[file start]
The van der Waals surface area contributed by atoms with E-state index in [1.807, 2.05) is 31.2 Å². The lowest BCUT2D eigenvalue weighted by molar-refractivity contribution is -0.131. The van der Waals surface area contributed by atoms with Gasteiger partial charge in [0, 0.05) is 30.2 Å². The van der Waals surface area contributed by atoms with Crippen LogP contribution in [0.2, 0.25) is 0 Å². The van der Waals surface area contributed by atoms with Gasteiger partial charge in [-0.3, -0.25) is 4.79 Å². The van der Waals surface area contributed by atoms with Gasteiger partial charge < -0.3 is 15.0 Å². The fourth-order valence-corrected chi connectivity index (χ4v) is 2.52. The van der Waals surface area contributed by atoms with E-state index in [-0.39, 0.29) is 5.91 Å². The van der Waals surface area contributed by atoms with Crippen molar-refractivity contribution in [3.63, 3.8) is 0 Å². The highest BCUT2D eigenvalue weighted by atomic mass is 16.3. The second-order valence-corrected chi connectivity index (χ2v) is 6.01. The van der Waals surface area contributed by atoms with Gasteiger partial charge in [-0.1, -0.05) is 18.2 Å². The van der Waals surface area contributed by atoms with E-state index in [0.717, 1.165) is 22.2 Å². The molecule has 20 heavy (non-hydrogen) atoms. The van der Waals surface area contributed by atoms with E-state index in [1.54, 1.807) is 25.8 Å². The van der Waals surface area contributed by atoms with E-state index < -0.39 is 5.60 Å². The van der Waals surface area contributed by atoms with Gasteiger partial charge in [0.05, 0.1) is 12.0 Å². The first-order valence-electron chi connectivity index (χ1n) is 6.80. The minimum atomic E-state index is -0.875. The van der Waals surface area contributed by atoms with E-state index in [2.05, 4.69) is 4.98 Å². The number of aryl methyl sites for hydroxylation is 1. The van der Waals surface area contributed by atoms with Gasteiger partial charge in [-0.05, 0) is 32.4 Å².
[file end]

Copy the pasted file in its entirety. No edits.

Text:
The van der Waals surface area contributed by atoms with E-state index in [1.807, 2.05) is 31.2 Å². The lowest BCUT2D eigenvalue weighted by molar-refractivity contribution is -0.131. The van der Waals surface area contributed by atoms with Gasteiger partial charge in [0, 0.05) is 30.2 Å². The van der Waals surface area contributed by atoms with Crippen LogP contribution in [0.2, 0.25) is 0 Å². The van der Waals surface area contributed by atoms with Gasteiger partial charge in [-0.3, -0.25) is 4.79 Å². The van der Waals surface area contributed by atoms with Gasteiger partial charge < -0.3 is 15.0 Å². The fourth-order valence-corrected chi connectivity index (χ4v) is 2.52. The van der Waals surface area contributed by atoms with E-state index in [-0.39, 0.29) is 5.91 Å². The van der Waals surface area contributed by atoms with Crippen molar-refractivity contribution in [3.63, 3.8) is 0 Å². The highest BCUT2D eigenvalue weighted by atomic mass is 16.3. The second-order valence-corrected chi connectivity index (χ2v) is 6.01. The van der Waals surface area contributed by atoms with Gasteiger partial charge in [-0.1, -0.05) is 18.2 Å². The van der Waals surface area contributed by atoms with E-state index in [0.717, 1.165) is 22.2 Å². The molecule has 20 heavy (non-hydrogen) atoms. The van der Waals surface area contributed by atoms with E-state index in [1.54, 1.807) is 25.8 Å². The van der Waals surface area contributed by atoms with E-state index < -0.39 is 5.60 Å². The van der Waals surface area contributed by atoms with Gasteiger partial charge in [0.05, 0.1) is 12.0 Å². The first-order valence-electron chi connectivity index (χ1n) is 6.80. The minimum atomic E-state index is -0.875. The van der Waals surface area contributed by atoms with E-state index in [2.05, 4.69) is 4.98 Å². The number of aryl methyl sites for hydroxylation is 1. The van der Waals surface area contributed by atoms with Gasteiger partial charge in [-0.05, 0) is 32.4 Å².